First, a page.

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Kommu Vinja Rao Vs. State of Andhra Pradesh & Anr [1998] INSC 199 (31 March 1998)

G.T. Nanavati, V.N. Khare Nanavati,J.




The appellant was convicted for the offence punishable under Section 302 IPC by the Sessions Court, East Godavari Division, in S.C. No.198 of 1994. His conviction was confirmed by the Andhra Pradesh High Court.

What has been held proved against him is that on 2.8.1993 at about 7.00 p.m., he assaulted Lakshmi with a knife and killed her on the spot. The prosecution case was that he had developed illicit intimacy with Lakshmi and for about 8 to 9 years they had stayed together as husband and wife. Some months before the date of incident , Lakshmi and the appellant had separated and since then she was staying in a thatched hut near the hut of her father. After separating from Lakshmi, the appellant wanted to join his first wife-Mariyamma but Lakshmi was creating obstacles in his way. That was the reason why he assaulted her on 2.8.1993.

In order to prove its case, the prosecution had relied upon the evidence of three eye-witnesses. PW-2 Polanati Nookaratnam did not support the prosecution and was declared a hostile witness. Pw 1-Mariyamma, the former wife of the appellant did not support the prosecution fully and merely stated that at about 7.00 p.m. on the day of the incident, when she saw PW 2 running on the road and asked her why she was running like that, she was told by her that the appellant was beating Lakshmi. PW 3, the brother of Lakshmi, fully supported the prosecution case and both the courts below have accepted his evidence. Relying upon his evidence and the evidence of recovery of knife by the accused in presence of the village Administrative Officer (PW 5) the trial court convicted the appellant. The High Court also believed the evidence of PW 3 and confirmed the conviction of the appellant.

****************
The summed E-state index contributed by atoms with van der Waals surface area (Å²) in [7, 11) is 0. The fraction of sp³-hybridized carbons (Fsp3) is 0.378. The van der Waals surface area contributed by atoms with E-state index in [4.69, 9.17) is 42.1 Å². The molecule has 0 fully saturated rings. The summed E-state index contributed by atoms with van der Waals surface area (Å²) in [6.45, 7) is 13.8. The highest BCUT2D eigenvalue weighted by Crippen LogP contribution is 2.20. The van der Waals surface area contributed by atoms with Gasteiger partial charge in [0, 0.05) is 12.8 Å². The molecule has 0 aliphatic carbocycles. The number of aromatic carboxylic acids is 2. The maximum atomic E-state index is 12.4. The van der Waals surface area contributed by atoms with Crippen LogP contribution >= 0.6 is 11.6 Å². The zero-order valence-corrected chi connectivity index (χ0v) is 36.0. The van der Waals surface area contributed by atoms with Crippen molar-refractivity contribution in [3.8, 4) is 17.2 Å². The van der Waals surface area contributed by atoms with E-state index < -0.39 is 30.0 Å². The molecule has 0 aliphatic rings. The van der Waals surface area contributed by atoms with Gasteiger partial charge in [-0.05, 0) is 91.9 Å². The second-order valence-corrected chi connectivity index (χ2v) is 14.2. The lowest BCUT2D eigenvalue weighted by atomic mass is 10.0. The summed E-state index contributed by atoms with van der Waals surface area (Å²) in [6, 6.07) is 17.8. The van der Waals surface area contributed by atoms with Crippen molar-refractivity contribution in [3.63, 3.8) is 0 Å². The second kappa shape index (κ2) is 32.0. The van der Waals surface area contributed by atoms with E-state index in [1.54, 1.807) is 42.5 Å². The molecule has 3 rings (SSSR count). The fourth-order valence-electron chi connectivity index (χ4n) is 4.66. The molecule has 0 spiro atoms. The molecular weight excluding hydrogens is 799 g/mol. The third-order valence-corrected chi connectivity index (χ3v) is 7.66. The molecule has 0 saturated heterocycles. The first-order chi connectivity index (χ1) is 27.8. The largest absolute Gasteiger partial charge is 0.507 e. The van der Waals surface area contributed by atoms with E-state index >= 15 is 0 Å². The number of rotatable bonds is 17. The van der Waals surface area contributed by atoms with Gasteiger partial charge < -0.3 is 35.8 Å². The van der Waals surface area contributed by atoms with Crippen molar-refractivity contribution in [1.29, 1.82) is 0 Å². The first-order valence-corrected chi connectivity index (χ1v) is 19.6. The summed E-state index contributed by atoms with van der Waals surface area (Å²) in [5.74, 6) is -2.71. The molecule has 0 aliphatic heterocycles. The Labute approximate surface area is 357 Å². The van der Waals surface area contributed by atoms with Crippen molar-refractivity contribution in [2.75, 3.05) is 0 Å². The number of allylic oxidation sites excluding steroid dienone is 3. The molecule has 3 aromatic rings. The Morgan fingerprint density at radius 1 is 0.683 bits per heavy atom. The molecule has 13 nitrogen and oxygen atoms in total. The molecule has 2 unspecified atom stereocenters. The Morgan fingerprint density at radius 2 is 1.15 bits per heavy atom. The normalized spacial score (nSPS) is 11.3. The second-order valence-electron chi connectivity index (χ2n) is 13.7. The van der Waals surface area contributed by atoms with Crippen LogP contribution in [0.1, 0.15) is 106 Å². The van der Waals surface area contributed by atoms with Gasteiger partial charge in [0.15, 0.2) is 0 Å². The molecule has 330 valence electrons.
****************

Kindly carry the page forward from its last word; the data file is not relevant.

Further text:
What was urged by the learned counsel for the appellant is that the High Court and also the trial court failed to appreciate that there was no light at the place of the incident and, therefore, PW 3 could not have identified the assailant of Lakshmi. He submitted that it was raining on that day and as disclosed by the prosecution evidence it had become dark when the incident had happened. There were no electric lights around because of load shedding. That, however, cannot mean that there was no sufficient light at the time of the incident. The evidence of PWs 3 and 4 discloses that the incident had happened near the shop of one Kapala Bapiraju at a distance of about 10 feet. It can be safely assumed that the shopkeeper would not have kept his shop open without providing for some other source of light. Moreover, the incident took place at about 7.00 p.m. and, therefore, it is not possible to accept the contention that there must have been complete darkness at that time and PW 3 could not have identified the assailant. It was not raining heavily. There was movement of persons on the road.

All these suggest that there was enough light and PW 3 could not have found it difficult to recognise the appellant, who was none other than the person with whom his sister had stayed for 8 to 9 years.

We have carefully scrutinised the evidence of PW 3 and we find no infirmity in his evidence. His evidence receives support from the evidence of the Village Administrative Officer, and independent person, who was informed about the incident within a very short time. As we find that the appellant has been rightly convicted under Section 302 IPC, this appeal is dismissed.


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